Profile: Justin Bachorik, Lead Web Developer

“I feel incredibly lucky that I get to spend each day collaborating with talented, thoughtful colleagues to solve challenging problems for a widely-loved mission-driven organization.”

Editor’s note: Justin left NPR to pursue a new opportunity at Capital One Labs in July 2017. We miss him and wish him all the best in his future endeavors, and we have maintained his original profile below for posterity.


Justin Bachorik. Photograph by Nara Kasbergen.

Where are you from originally?
I grew up in Bethesda, MD, right outside of DC, though I spent about 10 years living in various parts of New England during and after college before returning to Washington.

What did you major in in college?
I majored in Cognitive Neuroscience and completed significant coursework in Music, as well. I actually only took one Computer Science course as an undergrad, though a few years after graduating I completed a Master’s degree in CS.

When did you join NPR?
September 2013.

What are you currently working on, or what have you recently worked on?
As lead developer for the website (while Joanne Garlow is lead developer for our APIs), my primary projects involve improving and adding features to npr.org. I also have an active interest in our technical infrastructure, as well as our practices and processes for writing, testing, and deploying code.

What personally excites you about being a developer?
I enjoy taking thorny, complex requirements, distilling them down into their most basic and essential form, and designing and building maintainable systems to address them. In particular, I like thinking about and searching for the most useful abstractions for solving the problem at hand, which requires delicately balancing the project’s immediate demands with those aspects that are most likely to change. Building software that works correctly in the first place can be difficult, but building software that is functional, robust, and understandable to other developers is much more challenging, and I find the task of designing and writing code that speaks as clearly to my teammates as it does to the language’s runtime to be very satisfying. I agree with Steve McConnell’s assertion that our primary technical imperative as developers is to manage complexity, and discovering unexpected ways of doing so is incredibly rewarding.

I also like debugging. ☺

What is your favorite Serendipity Days project that you worked on?
I had a lot of fun building a web app that simulates an NPR One client running on Sega’s Game Gear. In addition to providing an outlet for my love of 8-bit video games, I learned a lot about the Canvas and Web Audio APIs, and working with the soon-to-be-released NPR One JS SDK built by my teammates was a great experience.

When you need to solve a problem with code, do you personally have a preferred programming language?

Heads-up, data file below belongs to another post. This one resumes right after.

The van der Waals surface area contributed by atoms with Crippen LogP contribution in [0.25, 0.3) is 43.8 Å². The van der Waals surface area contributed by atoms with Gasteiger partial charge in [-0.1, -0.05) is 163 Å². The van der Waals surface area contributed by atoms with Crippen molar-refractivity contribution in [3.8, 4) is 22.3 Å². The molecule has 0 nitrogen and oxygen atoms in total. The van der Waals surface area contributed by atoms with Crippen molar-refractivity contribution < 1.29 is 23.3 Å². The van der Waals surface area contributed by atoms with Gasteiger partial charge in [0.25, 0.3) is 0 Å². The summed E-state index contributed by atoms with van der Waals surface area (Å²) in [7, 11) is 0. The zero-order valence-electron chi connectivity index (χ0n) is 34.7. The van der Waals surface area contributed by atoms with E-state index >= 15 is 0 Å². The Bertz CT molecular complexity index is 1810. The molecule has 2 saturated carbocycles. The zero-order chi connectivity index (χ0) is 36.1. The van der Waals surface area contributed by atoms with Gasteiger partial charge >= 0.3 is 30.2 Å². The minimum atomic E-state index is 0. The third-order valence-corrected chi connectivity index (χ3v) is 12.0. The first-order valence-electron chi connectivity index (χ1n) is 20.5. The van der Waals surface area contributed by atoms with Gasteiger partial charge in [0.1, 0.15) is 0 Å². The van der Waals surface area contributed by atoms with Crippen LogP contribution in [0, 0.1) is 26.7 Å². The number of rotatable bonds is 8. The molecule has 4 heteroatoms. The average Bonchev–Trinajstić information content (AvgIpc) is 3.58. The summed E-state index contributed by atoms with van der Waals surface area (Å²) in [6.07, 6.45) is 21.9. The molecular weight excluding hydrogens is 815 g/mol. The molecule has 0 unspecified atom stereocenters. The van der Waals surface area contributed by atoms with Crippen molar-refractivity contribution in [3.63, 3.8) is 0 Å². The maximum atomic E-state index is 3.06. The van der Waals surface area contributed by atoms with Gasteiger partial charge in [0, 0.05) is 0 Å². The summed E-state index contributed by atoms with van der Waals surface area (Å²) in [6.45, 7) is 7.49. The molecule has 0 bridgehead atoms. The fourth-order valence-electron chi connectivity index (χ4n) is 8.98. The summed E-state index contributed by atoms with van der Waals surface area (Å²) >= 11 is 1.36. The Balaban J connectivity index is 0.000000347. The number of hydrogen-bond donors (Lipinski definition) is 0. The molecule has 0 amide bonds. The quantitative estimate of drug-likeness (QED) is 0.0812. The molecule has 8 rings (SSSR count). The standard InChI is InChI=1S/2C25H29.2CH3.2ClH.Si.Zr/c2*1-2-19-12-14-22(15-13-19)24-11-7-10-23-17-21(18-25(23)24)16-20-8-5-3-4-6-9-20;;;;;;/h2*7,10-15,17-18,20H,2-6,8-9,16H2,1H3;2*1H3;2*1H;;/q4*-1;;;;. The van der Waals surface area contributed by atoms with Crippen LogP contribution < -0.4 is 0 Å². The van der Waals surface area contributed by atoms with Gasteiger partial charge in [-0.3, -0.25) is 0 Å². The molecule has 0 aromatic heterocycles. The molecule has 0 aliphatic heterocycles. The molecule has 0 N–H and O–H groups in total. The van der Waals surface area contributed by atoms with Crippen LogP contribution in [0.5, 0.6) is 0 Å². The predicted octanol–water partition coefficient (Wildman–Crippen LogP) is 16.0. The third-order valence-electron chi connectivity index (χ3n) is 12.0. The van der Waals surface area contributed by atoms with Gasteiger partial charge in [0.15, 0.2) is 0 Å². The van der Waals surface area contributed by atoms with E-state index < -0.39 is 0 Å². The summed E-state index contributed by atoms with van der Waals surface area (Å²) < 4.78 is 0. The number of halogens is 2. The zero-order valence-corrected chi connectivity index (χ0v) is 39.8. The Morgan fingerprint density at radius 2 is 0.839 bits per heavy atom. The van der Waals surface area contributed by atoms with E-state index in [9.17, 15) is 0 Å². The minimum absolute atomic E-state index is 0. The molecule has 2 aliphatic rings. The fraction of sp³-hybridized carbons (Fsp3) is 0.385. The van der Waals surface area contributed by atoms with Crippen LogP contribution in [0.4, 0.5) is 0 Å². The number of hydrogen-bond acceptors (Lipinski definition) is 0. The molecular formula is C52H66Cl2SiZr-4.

While I predominantly write PHP and JavaScript in my day-to-day project work (like most of the team), I often use Ruby for utility scripts and miscellaneous tasks, and I like playing around with Haskell outside of the office.

What are some of your hobbies and interests?
I love music. I played jazz piano professionally for a number of years; my “fun fact” is that when I was in college, I had a job playing at Nordstrom’s, working 8-hour shifts once a week. I don’t play as much piano as I used to, but I still gig from time to time, and I try to spend at least a few hours a week practicing. I also enjoy cooking, juggling, playing board games, and watching bad movies.

What is your favorite Tiny Desk Concert out of the ones you attended?
I first learned about Kacey Musgraves through NPR coverage several years ago and have since become a fan, so seeing her perform in person was really cool. I think the best jazz TDC I’ve seen was Chick Corea and Gary Burton; I’d never seen either of them before, and they’re total legends. But my favorite TDC of all time would have to be DakhaBrakha. I hadn't heard of them prior to the concert, and I was blown away by their presence, polish, and unique musical aesthetic.

Aside from the Tiny Desk Concerts, what are some of your favorite things about working at NPR?
Without question, the people. NPR Digital Media is full of smart and friendly folks who share a firm belief in the organization’s mission to create a more informed public, and that sense of common purpose makes for a very fulfilling working environment. I feel incredibly lucky that I get to spend each day collaborating with talented, thoughtful colleagues to solve challenging problems for a widely-loved mission-driven organization. What’s better than that?

Justin Bachorik at his desk at NPR's Washington, DC headquarters, featuring the build manager hat and a penguin award. Photograph by Nara Kasbergen.

What are some tech conferences you have attended in the past, and what were your key takeaways?
I had the opportunity to attend Google I/O last year, and it was by turns intense, edifying, and overwhelming. The sheer size of the event far surpassed any conference I’d been to previously, and there were a lot of great presentations on a huge variety of topics. I particularly enjoyed the talks that took a broad view of the multi-year future of the web and associated technologies, which is not a topic that I consider frequently enough in day-to-day development.
More recently, I participated in DevOpsDays DC; you can read more my experiences there in my blog post about it.

Which tech conferences will you be attending in the future?
Funnily enough, while I was at DevOpsDays DC, I actually won a business-card raffle to Surge 2016, so I’m looking forward to attending that!


Justin can be found on LinkedIn and Facebook and tweets at @justinbach.